‘Pay them triple’ U.S. soccer men’s union backs women’s team’s call for pay equity
United States' Megan Rapinoe holds the trophy after winning the Women's World Cup final soccer match between U.S. and The Netherlands at the Stade de Lyon in Decines, France, July 7, 2019. Claude Paris / AP

The U.S. men’s national team player’s union publicly challenged the U.S. Soccer Federation to do right by all its players: Significantly increase the pay of the women’s team, and stop low-balling during contract negotiations.

Clean and simple.

The players union for the women’s national team filed a gender discrimination lawsuit against the USSF last year and is scheduled for trial May 5 in U.S. District Court in Los Angeles.

In their March 6, 2019, court filing, women players said: “The USSF has utterly failed to promote gender equality… it has stubbornly refused to treat its female employees who are members of the WNT (women’s national team) equally to its male employees who are members of the MNT.”

As it stands, the women’s team lawsuit was granted “class-action” status two months after the group filed a motion for class action certification to include all women called up to the national team over a multi-year period, in addition to the 28-players originally listed.

The class-action signaled the court’s rejection of USSF’s claim that many of the players named in the lawsuit had earned more than the top-earning male player over the same period.

The women’s team ratified a collective bargaining agreement with USSF in April 2017 which will run through 202, whilst the men’s contract expired in 2018.

For the men’s teams, their public statement and challenge is a departure from their typical approach regarding union negotiations with the USSF.

What changed?

How the USSF chooses to present its narrative to the public and Congress, “they have been using this false narrative as a weapon against current and former members of the United States Women’s National Team.

“The women’s 2017-2021 deal is worse than the men’s 2011-2018 deal,” said the men’s union in its Wednesday statement. “The federation continues to discriminate against the women in their wages and working conditions. … What we believe should happen is simple. Pay the women significantly more than our recently expired men’s deal. In our estimation, the women were due at least triple what our expired deal was worth in player compensation.”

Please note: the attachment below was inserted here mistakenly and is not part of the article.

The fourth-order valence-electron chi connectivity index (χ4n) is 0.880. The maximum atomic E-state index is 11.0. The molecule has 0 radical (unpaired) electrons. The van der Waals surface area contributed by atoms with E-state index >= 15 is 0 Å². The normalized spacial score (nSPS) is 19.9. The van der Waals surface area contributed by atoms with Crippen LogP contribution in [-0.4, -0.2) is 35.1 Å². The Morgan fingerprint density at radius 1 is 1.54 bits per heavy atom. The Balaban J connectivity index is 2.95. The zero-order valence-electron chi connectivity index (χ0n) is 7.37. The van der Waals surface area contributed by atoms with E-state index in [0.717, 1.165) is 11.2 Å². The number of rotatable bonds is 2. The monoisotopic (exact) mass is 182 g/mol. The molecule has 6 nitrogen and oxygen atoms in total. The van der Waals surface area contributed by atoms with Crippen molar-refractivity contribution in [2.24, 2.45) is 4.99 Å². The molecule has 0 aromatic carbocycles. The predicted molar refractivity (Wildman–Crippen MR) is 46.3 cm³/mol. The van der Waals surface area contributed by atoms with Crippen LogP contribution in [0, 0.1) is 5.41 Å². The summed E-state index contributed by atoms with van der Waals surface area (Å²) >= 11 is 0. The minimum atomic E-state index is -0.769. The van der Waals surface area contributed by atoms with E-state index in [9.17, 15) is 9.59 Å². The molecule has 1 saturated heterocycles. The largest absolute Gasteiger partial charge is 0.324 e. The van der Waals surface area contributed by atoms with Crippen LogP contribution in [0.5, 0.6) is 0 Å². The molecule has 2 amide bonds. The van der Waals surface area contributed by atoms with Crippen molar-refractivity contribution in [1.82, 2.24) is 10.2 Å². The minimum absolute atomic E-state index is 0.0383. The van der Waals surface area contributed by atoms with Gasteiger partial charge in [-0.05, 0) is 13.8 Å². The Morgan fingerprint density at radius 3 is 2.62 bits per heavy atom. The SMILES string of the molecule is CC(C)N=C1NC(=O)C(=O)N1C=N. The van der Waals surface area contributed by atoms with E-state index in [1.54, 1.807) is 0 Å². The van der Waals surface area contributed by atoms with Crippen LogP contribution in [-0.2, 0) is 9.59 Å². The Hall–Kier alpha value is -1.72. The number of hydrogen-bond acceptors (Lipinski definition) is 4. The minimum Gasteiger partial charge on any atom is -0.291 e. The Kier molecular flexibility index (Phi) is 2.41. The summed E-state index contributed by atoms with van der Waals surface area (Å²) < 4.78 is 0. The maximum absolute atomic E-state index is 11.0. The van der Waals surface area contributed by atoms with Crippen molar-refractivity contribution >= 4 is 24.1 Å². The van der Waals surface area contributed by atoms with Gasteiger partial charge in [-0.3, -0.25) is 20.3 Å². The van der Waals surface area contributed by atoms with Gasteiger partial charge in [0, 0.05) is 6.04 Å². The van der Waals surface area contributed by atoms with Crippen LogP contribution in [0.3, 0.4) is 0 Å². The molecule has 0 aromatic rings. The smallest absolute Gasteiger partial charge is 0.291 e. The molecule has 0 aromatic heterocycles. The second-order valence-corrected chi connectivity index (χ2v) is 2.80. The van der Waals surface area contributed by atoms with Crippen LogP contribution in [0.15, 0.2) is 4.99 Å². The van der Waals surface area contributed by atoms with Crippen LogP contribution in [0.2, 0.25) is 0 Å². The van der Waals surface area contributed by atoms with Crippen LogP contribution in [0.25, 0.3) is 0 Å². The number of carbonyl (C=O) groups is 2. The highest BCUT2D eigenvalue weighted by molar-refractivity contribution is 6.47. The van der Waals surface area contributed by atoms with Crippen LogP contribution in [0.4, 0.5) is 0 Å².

The union went on to say the USSF also wants to keep their pay at the same level as found in their expired contract.

“It’s a desperate attempt to cover up the fact that what they did to the women in 2017 is indefensible,” the statement added. “The federation insisted the women sign a 2017-21 deal that was worse financially than the men’s soon-to-expire 2011-18 CBA that had been negotiated six years earlier…. “the correct comparison should be between what the women got with their 2017-21 deal and triple what the federation agreed to pay the men in 2011 or whatever the men negotiate in their new CBA that will be retroactive to Jan. 1, 2019.”

Molly Levinson, a spokesperson for the women’s players class-action lawsuit, released a statement on behalf of Megan Rapinoe: Our great hope is that 2020 will be the year of equal pay. We are grateful for the support of our male colleagues, and also for the overwhelming solidarity from millions of fans and sponsors around the world who have stood with us to fight USSF’s discrimination.

“Achieving equal pay is so much bigger than our team and our playing fields — women in workforces everywhere deserve equality now.”

The men’s union encouraged all fans to let USSF sponsors know they will not support or buy any products until the “Federation starts doing the right thing and gives the women a new CBA that pays a fair share of the gate receipts and that television and sponsorship revenue to the players,” and asked letters be sent to Congress calling on them to reform the USSF.


CONTRIBUTOR

Al Neal
Al Neal

Al Neal is a general assignment staff writer and photographer for People's World.

Comments

comments